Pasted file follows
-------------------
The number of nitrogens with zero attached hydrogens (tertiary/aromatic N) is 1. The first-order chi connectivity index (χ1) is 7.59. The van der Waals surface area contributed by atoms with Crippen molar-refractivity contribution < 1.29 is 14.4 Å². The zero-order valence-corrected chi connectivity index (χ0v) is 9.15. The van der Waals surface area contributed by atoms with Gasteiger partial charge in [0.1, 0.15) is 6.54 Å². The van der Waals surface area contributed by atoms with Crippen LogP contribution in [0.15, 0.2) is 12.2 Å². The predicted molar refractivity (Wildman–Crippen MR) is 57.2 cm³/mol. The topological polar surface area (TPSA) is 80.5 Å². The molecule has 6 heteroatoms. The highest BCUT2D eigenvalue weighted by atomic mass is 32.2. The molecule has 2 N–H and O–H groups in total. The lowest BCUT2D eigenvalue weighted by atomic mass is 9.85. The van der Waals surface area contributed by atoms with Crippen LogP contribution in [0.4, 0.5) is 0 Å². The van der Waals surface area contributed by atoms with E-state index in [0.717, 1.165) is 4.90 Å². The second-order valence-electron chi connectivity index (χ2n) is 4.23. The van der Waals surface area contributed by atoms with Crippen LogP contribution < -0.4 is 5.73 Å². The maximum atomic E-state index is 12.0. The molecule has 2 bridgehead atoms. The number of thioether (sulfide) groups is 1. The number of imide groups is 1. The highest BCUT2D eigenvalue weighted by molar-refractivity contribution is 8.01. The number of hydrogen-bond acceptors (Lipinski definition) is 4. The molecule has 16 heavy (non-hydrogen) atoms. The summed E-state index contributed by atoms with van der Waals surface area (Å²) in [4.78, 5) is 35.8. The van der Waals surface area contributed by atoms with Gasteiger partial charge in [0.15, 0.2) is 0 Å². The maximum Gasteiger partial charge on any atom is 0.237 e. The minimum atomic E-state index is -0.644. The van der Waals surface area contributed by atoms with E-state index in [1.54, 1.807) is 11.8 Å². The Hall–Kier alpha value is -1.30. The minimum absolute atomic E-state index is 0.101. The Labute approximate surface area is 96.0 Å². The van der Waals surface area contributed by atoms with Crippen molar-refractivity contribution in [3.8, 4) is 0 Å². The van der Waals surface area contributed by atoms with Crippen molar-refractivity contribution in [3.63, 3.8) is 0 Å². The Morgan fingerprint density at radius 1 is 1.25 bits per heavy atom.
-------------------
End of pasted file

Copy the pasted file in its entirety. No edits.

The number of nitrogens with zero attached hydrogens (tertiary/aromatic N) is 1. The first-order chi connectivity index (χ1) is 7.59. The van der Waals surface area contributed by atoms with Crippen molar-refractivity contribution < 1.29 is 14.4 Å². The zero-order valence-corrected chi connectivity index (χ0v) is 9.15. The van der Waals surface area contributed by atoms with Gasteiger partial charge in [0.1, 0.15) is 6.54 Å². The van der Waals surface area contributed by atoms with Crippen LogP contribution in [0.15, 0.2) is 12.2 Å². The predicted molar refractivity (Wildman–Crippen MR) is 57.2 cm³/mol. The topological polar surface area (TPSA) is 80.5 Å². The molecule has 6 heteroatoms. The highest BCUT2D eigenvalue weighted by atomic mass is 32.2. The molecule has 2 N–H and O–H groups in total. The lowest BCUT2D eigenvalue weighted by atomic mass is 9.85. The van der Waals surface area contributed by atoms with Crippen LogP contribution in [0.4, 0.5) is 0 Å². The van der Waals surface area contributed by atoms with E-state index in [0.717, 1.165) is 4.90 Å². The second-order valence-electron chi connectivity index (χ2n) is 4.23. The van der Waals surface area contributed by atoms with Crippen LogP contribution < -0.4 is 5.73 Å². The maximum atomic E-state index is 12.0. The molecule has 2 bridgehead atoms. The number of thioether (sulfide) groups is 1. The number of imide groups is 1. The highest BCUT2D eigenvalue weighted by molar-refractivity contribution is 8.01. The number of hydrogen-bond acceptors (Lipinski definition) is 4. The molecule has 16 heavy (non-hydrogen) atoms. The summed E-state index contributed by atoms with van der Waals surface area (Å²) in [4.78, 5) is 35.8. The van der Waals surface area contributed by atoms with Gasteiger partial charge in [0.15, 0.2) is 0 Å². The maximum Gasteiger partial charge on any atom is 0.237 e. The minimum atomic E-state index is -0.644. The van der Waals surface area contributed by atoms with E-state index in [1.54, 1.807) is 11.8 Å². The Hall–Kier alpha value is -1.30. The minimum absolute atomic E-state index is 0.101. The Labute approximate surface area is 96.0 Å². The van der Waals surface area contributed by atoms with Crippen molar-refractivity contribution in [3.8, 4) is 0 Å². The van der Waals surface area contributed by atoms with Crippen molar-refractivity contribution in [3.63, 3.8) is 0 Å². The Morgan fingerprint density at radius 1 is 1.25 bits per heavy atom.